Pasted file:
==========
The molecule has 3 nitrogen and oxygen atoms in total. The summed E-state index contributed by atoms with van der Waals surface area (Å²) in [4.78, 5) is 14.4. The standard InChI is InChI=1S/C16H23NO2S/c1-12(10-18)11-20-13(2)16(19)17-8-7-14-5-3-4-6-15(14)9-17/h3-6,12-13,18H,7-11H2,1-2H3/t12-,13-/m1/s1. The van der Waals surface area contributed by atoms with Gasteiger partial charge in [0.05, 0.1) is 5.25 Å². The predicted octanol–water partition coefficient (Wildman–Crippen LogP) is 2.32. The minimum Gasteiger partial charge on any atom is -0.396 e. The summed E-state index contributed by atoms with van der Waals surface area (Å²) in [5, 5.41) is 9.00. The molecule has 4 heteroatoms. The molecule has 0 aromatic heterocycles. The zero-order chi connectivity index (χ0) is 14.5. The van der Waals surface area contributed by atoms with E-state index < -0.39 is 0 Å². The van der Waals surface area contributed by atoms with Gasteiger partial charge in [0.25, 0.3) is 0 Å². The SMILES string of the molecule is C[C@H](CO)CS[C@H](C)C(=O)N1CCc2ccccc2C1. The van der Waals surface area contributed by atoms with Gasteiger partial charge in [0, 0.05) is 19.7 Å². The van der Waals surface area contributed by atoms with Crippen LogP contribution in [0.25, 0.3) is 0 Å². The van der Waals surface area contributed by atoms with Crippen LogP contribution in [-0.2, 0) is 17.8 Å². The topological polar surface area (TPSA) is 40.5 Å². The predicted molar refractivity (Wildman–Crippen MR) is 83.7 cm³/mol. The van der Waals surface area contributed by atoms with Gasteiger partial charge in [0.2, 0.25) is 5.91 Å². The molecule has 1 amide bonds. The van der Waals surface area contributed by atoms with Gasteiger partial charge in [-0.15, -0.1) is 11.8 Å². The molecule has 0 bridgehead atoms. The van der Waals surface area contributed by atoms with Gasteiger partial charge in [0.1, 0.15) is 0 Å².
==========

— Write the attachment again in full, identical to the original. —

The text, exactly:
The molecule has 3 nitrogen and oxygen atoms in total. The summed E-state index contributed by atoms with van der Waals surface area (Å²) in [4.78, 5) is 14.4. The standard InChI is InChI=1S/C16H23NO2S/c1-12(10-18)11-20-13(2)16(19)17-8-7-14-5-3-4-6-15(14)9-17/h3-6,12-13,18H,7-11H2,1-2H3/t12-,13-/m1/s1. The van der Waals surface area contributed by atoms with Gasteiger partial charge in [0.05, 0.1) is 5.25 Å². The predicted octanol–water partition coefficient (Wildman–Crippen LogP) is 2.32. The minimum Gasteiger partial charge on any atom is -0.396 e. The summed E-state index contributed by atoms with van der Waals surface area (Å²) in [5, 5.41) is 9.00. The molecule has 4 heteroatoms. The molecule has 0 aromatic heterocycles. The zero-order chi connectivity index (χ0) is 14.5. The van der Waals surface area contributed by atoms with E-state index < -0.39 is 0 Å². The van der Waals surface area contributed by atoms with Gasteiger partial charge in [0.25, 0.3) is 0 Å². The SMILES string of the molecule is C[C@H](CO)CS[C@H](C)C(=O)N1CCc2ccccc2C1. The van der Waals surface area contributed by atoms with Gasteiger partial charge in [0, 0.05) is 19.7 Å². The van der Waals surface area contributed by atoms with Crippen LogP contribution in [0.25, 0.3) is 0 Å². The van der Waals surface area contributed by atoms with Crippen LogP contribution in [-0.2, 0) is 17.8 Å². The topological polar surface area (TPSA) is 40.5 Å². The predicted molar refractivity (Wildman–Crippen MR) is 83.7 cm³/mol. The van der Waals surface area contributed by atoms with Gasteiger partial charge in [0.2, 0.25) is 5.91 Å². The molecule has 1 amide bonds. The van der Waals surface area contributed by atoms with Gasteiger partial charge in [-0.15, -0.1) is 11.8 Å². The molecule has 0 bridgehead atoms. The van der Waals surface area contributed by atoms with Gasteiger partial charge in [0.1, 0.15) is 0 Å².